The country’s largest lender, State Bank of India (SBI), has cut its deposit rates by one full percentage point. Many believe others bank may follow suit, and we may even see banks cutting their minimum lending rate, or the base rate, finally, as the cost of money for them will come down. Till now, SBI and a few others have selectively cut loan rates in certain segments such as mortgages, auto loans and education loans but none has cut the base rate, which will drive down the cost of loans for borrowers across segments.

In some sense, it took six months for the Reserve Bank of India’s (RBI) policy rate cut to be transmitted into the system. In April, the Indian central bank cut its policy rate by half a percentage point. The apparent reason for cutting the deposit rate is easing liquidity in the system. The average bank borrowing every day from the RBI’s repo window is testimony to that. In April, the average borrowing per day was 1.01 trillion. That came down to 99,000 crore in May and 92,000 crore in June. Since then, there has been a dramatic drop to 46,000 crore in July and 45,000 crore in August. In the first few days of September, it has been a mere 8,000 crore. Clearly, the banks are more comfortable with the liquidity conditions.

The government has borrowed 3.09 trillion or 54.2% of the annual gross amount so far. Its net borrowing has been 2.34 trillion, or 48.9%. On 22 September, there will be redemption of bonds worth 11,000 crore and another 5,000 crore will come up for redemption in November. But the money released through redemptions will be soaked up by new bonds. Besides, around 50,000 crore will leave the system when Indian corporations pay their advance income tax in mid-September. This means the comfort on the liquidity front will not last long and not too many banks may feel encouraged to cut deposits rates and eventually loan rates.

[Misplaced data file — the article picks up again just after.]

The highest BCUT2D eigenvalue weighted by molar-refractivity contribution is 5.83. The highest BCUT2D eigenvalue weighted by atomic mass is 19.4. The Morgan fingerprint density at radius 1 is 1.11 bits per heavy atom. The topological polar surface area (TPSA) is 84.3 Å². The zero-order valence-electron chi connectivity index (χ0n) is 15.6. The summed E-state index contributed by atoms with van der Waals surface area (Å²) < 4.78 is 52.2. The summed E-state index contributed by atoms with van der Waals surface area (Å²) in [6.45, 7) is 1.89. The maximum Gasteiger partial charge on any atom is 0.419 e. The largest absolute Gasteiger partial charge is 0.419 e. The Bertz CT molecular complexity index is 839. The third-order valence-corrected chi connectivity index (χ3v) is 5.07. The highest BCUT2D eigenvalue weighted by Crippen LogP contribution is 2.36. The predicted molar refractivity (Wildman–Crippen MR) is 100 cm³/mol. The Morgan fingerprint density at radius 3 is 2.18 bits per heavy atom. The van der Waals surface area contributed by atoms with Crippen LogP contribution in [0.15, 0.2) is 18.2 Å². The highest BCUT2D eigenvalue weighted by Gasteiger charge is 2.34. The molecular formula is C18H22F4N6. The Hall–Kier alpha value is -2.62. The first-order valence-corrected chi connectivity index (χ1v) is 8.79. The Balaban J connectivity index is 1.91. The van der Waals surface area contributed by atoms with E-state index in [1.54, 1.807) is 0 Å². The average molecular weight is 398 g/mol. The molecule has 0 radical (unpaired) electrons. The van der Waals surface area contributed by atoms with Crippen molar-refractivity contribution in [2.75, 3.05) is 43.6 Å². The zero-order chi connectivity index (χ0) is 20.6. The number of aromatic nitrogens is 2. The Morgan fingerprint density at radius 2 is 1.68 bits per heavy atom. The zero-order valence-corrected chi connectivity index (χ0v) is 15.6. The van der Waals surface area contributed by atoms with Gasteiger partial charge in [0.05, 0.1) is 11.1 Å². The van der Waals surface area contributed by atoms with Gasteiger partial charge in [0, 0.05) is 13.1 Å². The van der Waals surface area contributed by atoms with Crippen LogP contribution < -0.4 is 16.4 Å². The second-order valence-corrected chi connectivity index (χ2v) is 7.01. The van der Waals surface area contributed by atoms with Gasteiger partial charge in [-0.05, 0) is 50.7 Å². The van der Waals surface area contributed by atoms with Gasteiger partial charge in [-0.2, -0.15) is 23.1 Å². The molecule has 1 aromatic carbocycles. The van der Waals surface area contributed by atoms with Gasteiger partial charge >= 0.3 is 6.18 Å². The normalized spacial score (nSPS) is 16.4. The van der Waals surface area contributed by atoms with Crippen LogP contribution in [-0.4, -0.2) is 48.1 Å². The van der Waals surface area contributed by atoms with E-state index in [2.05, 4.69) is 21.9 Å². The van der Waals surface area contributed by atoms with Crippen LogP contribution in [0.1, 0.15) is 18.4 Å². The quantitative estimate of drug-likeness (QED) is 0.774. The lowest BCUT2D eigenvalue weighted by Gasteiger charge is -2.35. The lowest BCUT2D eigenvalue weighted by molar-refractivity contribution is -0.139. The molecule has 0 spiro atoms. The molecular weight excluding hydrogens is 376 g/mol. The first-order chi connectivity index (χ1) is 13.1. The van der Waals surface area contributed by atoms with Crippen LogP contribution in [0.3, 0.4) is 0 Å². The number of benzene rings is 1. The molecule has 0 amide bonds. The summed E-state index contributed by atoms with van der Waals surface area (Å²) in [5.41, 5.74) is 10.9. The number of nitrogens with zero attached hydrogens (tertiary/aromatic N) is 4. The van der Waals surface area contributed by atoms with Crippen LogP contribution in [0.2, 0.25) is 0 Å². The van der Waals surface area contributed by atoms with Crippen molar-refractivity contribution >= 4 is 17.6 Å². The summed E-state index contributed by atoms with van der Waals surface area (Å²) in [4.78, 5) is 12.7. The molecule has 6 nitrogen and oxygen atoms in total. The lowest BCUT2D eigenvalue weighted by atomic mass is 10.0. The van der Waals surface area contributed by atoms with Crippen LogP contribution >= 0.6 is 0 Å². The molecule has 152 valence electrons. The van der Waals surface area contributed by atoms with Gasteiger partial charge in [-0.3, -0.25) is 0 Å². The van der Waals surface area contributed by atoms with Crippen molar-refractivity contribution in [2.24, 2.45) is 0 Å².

At the same time, the system may not see the kind of liquidity tightness that it had witnessed last year. The government will start spending in the second half of the year and that will neutralise the impact of advance tax outflow.

One reason behind SBI’s decision to cut the deposit rates could be the lack of credit offtake. All banks have been shedding their high-cost bulk deposits in the absence of credit offtake. Till 10 August, year-on-year, credit offtake has been 16.5% against 20.3% in the previous year. Deposit accretion too has been less than the previous year but in the absence of credit offtake banks are deploying money in government bonds.

If indeed the credit offtake picks up in the second half of the year, there may not be any scope to cut deposit rates further and the base rate cut may still remain a mirage. Unless, of course, the banks bite the bullet, nudged by the finance ministry’s moral suasion.

One thing is for sure though—with RBI actively managing liquidity, banks will not be starved of money this year. Until now, the central bank has infused 81,580 crore through its bond buying programme or so-called open market operations (OMOs). It will continue to conduct OMOs to keep the cash deficit in the system within 1% of bank deposits, around 63,000 crore, which has been its stated objective.

In sum, SBI’s deposit rate cut could be an isolated event and it’s too early to expect a base rate cut by banks even though we may not see a severe liquidity crunch.

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